How SSL certificate works? In plain english.

Tags: Web, Security, The What Series
26 October 2017

I am sure you must have heard about HTTPS. Ever wondered what does the "S" in HTTPS stand for? And, how does it really work?

This article dives into the details of Security Socket Layer certificates and why you should care about it.

By the way, if you want to learn how to secure your JavaScript applications- click here.

What is SSL?

SSL stands for Secure Socket Layer.

In simple English, SSL encrypts the communication between your browser and the web server of the website you are visiting.

Basically, SSL is the answer to the following questions:

  1. How do I trust this website?
  2. How do I know this website is who they claim to be?
  3. Is the data sent and received visible to others?
  4. What if somebody modifies the data that is being transfered?

You can think of SSL as your passport. The passport identifies you and it lets the officer trust you. The information on the passport can always be trusted. Because the passport is issued by a trusted third party- the passport office.

In case of SSL too, there is a trusted third party which issue these SSL certificates. Verisign and Godaddy are popular examples of such third parties.

How does SSL work?

Whenever you visit a website the SSL certificate is downloaded by your browser.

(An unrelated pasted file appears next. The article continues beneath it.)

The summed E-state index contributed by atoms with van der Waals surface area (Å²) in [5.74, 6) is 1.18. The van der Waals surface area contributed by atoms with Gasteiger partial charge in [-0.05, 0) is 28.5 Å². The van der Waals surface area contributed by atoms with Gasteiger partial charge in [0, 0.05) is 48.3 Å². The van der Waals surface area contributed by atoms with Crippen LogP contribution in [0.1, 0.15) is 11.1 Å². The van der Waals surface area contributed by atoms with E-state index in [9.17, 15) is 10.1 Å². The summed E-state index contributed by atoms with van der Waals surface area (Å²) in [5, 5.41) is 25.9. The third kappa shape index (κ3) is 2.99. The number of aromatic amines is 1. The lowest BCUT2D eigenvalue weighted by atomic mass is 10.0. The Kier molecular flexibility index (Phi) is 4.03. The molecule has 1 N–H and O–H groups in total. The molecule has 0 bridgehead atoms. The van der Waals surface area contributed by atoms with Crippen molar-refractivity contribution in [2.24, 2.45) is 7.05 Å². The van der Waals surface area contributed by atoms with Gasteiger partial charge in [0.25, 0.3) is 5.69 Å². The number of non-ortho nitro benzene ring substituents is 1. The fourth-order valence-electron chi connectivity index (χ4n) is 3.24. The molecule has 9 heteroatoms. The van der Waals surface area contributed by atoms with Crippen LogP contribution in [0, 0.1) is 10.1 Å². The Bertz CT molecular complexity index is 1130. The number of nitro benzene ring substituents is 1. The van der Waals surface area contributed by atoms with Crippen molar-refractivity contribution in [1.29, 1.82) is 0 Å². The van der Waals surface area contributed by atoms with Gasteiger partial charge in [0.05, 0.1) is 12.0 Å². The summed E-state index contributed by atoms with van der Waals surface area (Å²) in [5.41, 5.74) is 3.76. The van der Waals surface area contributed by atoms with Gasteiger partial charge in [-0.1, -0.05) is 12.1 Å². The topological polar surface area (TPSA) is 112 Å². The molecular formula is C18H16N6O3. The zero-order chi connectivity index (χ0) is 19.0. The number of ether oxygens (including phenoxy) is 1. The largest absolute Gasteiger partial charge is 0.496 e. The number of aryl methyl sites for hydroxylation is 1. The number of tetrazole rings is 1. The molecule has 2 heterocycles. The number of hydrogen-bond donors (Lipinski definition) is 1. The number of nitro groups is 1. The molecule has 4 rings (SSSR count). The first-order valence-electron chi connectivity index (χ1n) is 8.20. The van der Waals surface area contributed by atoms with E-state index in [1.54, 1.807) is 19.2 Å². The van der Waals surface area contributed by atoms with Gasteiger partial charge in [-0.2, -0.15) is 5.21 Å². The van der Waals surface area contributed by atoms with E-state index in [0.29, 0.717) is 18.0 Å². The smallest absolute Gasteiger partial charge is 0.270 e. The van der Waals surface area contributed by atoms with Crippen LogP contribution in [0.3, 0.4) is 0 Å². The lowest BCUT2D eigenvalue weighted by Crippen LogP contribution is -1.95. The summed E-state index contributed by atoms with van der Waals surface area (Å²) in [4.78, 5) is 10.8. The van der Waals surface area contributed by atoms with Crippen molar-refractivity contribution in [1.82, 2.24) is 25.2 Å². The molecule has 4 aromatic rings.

The browser runs security algorithms to check whether or not it trusts the SSL certificate. After it has trusted the certificate, it sends a message to the web server.

Upon receiving such message, SSL encrypted session is established between the web server and the browser.

Now any data shared between your browser and the server will always be encrypted.

Make sure the website has HTTPS when-

You are making online payments or transfers.

You are entering sensitive data like username and password.

Communicating over direct messages.


By the way, HTTPS supported websites are potentially ranked higher in search engines! That's a good enough reason for us to get our website secured.


Above article was a primer on SSL certificates and HTTPS in simple language. It is basically a secret code shared between browser and web server for their secret communication.

If you want to learn how to secure your JavaScript applications- click here.

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